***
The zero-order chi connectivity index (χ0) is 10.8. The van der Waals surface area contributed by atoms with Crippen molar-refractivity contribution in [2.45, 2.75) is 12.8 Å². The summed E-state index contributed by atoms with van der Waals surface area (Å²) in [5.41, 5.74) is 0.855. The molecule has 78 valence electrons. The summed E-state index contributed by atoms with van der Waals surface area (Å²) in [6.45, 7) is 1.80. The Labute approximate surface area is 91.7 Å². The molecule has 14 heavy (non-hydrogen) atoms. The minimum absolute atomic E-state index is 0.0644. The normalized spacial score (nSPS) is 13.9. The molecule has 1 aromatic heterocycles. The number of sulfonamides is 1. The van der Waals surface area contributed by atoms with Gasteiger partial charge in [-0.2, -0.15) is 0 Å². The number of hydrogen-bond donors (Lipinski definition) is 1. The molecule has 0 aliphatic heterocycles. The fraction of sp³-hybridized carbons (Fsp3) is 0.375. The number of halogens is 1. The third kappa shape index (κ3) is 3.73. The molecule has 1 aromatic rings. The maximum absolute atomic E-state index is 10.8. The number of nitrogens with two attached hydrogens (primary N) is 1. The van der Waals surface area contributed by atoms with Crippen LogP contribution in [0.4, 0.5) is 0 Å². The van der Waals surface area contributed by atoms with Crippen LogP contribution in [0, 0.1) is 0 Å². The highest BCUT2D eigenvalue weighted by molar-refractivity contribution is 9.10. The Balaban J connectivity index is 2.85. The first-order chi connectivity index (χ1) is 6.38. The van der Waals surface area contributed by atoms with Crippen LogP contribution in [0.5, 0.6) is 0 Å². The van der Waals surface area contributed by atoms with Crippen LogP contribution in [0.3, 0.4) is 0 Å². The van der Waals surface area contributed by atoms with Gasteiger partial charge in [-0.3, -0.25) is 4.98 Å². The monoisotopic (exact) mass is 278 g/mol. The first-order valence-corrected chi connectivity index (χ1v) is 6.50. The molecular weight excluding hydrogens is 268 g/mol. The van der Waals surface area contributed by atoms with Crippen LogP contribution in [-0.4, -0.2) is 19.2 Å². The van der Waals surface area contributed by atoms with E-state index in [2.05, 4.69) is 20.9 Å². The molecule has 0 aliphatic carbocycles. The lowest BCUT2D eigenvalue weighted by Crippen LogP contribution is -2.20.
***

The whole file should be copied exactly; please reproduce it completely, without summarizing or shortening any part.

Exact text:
The zero-order chi connectivity index (χ0) is 10.8. The van der Waals surface area contributed by atoms with Crippen molar-refractivity contribution in [2.45, 2.75) is 12.8 Å². The summed E-state index contributed by atoms with van der Waals surface area (Å²) in [5.41, 5.74) is 0.855. The molecule has 78 valence electrons. The summed E-state index contributed by atoms with van der Waals surface area (Å²) in [6.45, 7) is 1.80. The Labute approximate surface area is 91.7 Å². The molecule has 14 heavy (non-hydrogen) atoms. The minimum absolute atomic E-state index is 0.0644. The normalized spacial score (nSPS) is 13.9. The molecule has 1 aromatic heterocycles. The number of sulfonamides is 1. The van der Waals surface area contributed by atoms with Gasteiger partial charge in [-0.2, -0.15) is 0 Å². The number of hydrogen-bond donors (Lipinski definition) is 1. The molecule has 0 aliphatic heterocycles. The fraction of sp³-hybridized carbons (Fsp3) is 0.375. The number of halogens is 1. The third kappa shape index (κ3) is 3.73. The molecule has 1 aromatic rings. The maximum absolute atomic E-state index is 10.8. The number of nitrogens with two attached hydrogens (primary N) is 1. The van der Waals surface area contributed by atoms with Crippen LogP contribution in [0.4, 0.5) is 0 Å². The van der Waals surface area contributed by atoms with Crippen LogP contribution in [0, 0.1) is 0 Å². The highest BCUT2D eigenvalue weighted by molar-refractivity contribution is 9.10. The Balaban J connectivity index is 2.85. The first-order chi connectivity index (χ1) is 6.38. The van der Waals surface area contributed by atoms with Crippen LogP contribution in [0.5, 0.6) is 0 Å². The van der Waals surface area contributed by atoms with Crippen LogP contribution in [0.3, 0.4) is 0 Å². The van der Waals surface area contributed by atoms with Gasteiger partial charge in [-0.3, -0.25) is 4.98 Å². The monoisotopic (exact) mass is 278 g/mol. The first-order valence-corrected chi connectivity index (χ1v) is 6.50. The molecular weight excluding hydrogens is 268 g/mol. The van der Waals surface area contributed by atoms with Crippen LogP contribution in [-0.4, -0.2) is 19.2 Å². The van der Waals surface area contributed by atoms with E-state index in [2.05, 4.69) is 20.9 Å². The molecule has 0 aliphatic carbocycles. The lowest BCUT2D eigenvalue weighted by Crippen LogP contribution is -2.20.